The document Softbake of Photoresist Films gives more details on this baking step.




    Photoresists, developers, remover, adhesion promoters, etchants, and solvents ...
    Phone: +49 731 36080-409      www.microchemicals.eu      e-Mail: info@microchemicals.eu
                             MicroChemicals GmbH - Baking Steps in Photoresist Processing

Post Exposure Bake
The post exposure bake PEB (performed after exposure, but before development) can be
applied above the softening point of the resist without destroying the structures to be devel-
oped due to the still closed resist film. There are various different possible reasons for the
application of a PEB:
Chemically Amplified Resists
In chemically amplified resists, the PEB catalytically performs and completes the photoreac-
tion initiated during exposure. Most of the AZ® and TI resists supplied by MicroChemicals®
do not belong to chemically amplified resists, and therefore do not require a PEB for this
purpose. Typically, 110°C for 2 minutes are recommended for this baking step.
Crosslinking Negative Resists
In the case of many crosslinking resists such as the AZ® nLOF 2000 series or the AZ® 15
nXT, the PEB is essential for the crosslinking mechanism initiated during the exposure. The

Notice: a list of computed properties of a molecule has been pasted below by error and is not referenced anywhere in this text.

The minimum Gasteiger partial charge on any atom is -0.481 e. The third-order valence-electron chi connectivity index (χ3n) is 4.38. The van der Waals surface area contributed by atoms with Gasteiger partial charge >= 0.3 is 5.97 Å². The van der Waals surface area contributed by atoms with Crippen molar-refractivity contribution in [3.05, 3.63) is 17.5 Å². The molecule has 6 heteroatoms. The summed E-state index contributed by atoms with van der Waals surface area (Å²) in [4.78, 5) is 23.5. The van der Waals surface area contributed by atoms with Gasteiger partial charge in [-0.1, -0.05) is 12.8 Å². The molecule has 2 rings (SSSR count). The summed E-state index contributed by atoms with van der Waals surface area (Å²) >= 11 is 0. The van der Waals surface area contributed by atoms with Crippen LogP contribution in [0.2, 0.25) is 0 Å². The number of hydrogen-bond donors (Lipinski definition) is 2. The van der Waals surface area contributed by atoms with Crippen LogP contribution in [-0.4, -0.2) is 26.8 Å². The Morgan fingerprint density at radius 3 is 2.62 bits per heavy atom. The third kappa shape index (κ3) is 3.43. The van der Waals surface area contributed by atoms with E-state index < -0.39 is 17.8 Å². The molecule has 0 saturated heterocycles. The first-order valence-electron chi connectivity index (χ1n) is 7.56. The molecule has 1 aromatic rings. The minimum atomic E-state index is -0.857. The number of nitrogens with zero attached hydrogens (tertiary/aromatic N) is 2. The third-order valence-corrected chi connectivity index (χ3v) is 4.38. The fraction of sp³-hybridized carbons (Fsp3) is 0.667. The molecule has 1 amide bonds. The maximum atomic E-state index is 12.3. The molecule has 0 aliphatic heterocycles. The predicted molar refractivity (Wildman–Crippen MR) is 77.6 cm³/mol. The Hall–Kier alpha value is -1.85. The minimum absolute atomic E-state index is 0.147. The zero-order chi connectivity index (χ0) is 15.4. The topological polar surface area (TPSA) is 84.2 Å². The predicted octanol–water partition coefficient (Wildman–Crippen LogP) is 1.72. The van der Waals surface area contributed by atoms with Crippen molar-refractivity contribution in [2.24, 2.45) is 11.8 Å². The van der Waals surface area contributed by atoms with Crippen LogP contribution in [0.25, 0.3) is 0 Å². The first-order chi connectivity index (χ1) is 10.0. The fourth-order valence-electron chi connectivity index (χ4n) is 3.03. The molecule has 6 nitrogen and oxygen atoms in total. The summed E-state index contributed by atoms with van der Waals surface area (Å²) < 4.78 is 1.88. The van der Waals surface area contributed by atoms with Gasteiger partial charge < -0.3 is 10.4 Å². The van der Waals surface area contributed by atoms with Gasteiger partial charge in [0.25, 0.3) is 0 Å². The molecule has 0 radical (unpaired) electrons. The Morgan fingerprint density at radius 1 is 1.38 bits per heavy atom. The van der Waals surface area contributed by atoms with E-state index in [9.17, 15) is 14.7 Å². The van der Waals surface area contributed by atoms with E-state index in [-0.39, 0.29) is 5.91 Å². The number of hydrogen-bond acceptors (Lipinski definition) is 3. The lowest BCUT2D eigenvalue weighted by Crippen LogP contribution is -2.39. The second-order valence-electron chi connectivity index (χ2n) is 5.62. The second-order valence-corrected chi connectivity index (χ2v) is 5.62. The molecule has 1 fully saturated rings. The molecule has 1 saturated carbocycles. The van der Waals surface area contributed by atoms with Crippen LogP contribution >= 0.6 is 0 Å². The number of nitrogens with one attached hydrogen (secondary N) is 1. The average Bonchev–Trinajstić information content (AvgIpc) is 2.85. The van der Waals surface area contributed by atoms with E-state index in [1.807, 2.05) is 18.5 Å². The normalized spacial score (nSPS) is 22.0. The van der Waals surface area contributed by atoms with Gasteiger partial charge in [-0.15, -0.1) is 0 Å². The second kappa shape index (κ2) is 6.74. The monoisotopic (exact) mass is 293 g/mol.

negative resist AZ® 125 nXT does not require a PEB, since the cross-linking already takes
place at room temperature. Details on these negative resist can be found here.
Highly Reflective Substrates
The PEB promotes the thermally activated diffusion of
carboxylic acid formed during exposure from the
photoactive compound. This diffusion step smoothens
out the rippling effect of the periodic carboxylic acid
concentration. This rippling effect is due to standing
light waves during monochromatic exposure, espe-
cially in case of highly reflective substrates. These
patterns otherwise would transfer to the resist profile
thus e. g. reducing the spatial resolution of the resist
and the desired aspect ratio.
Alternatively, or additionally, bottom-layer anti reflec-
tive coatings such as AZ® Barli improve the resolution
and resist profile on highly reflective substrates under
monochromatic exposure. Details on anti-reflective-
coatings are summarized in the document Anti-Reflec-
tive Coatings for Photoresists.
Mechanical Relaxation
A PEB performed near the softening point of the pho-
toresist reduces mechanical stress formed during soft-
bake and exposure of especially thick resist films due
to the expanding nitrogen and therefore improves re-
sist adhesion and reduces under-etching in subse-
quent wet chemical etching. However, a certain delay
between exposure and PEB is required to outgas N2.
Otherwise, during PEB the N2 in the resist will expand
and increase mechanical stress in the film. This delay The spatial incident light intensity dis-
                                                           tribution in a resist film as a function
strongly depends of the resist film thickness.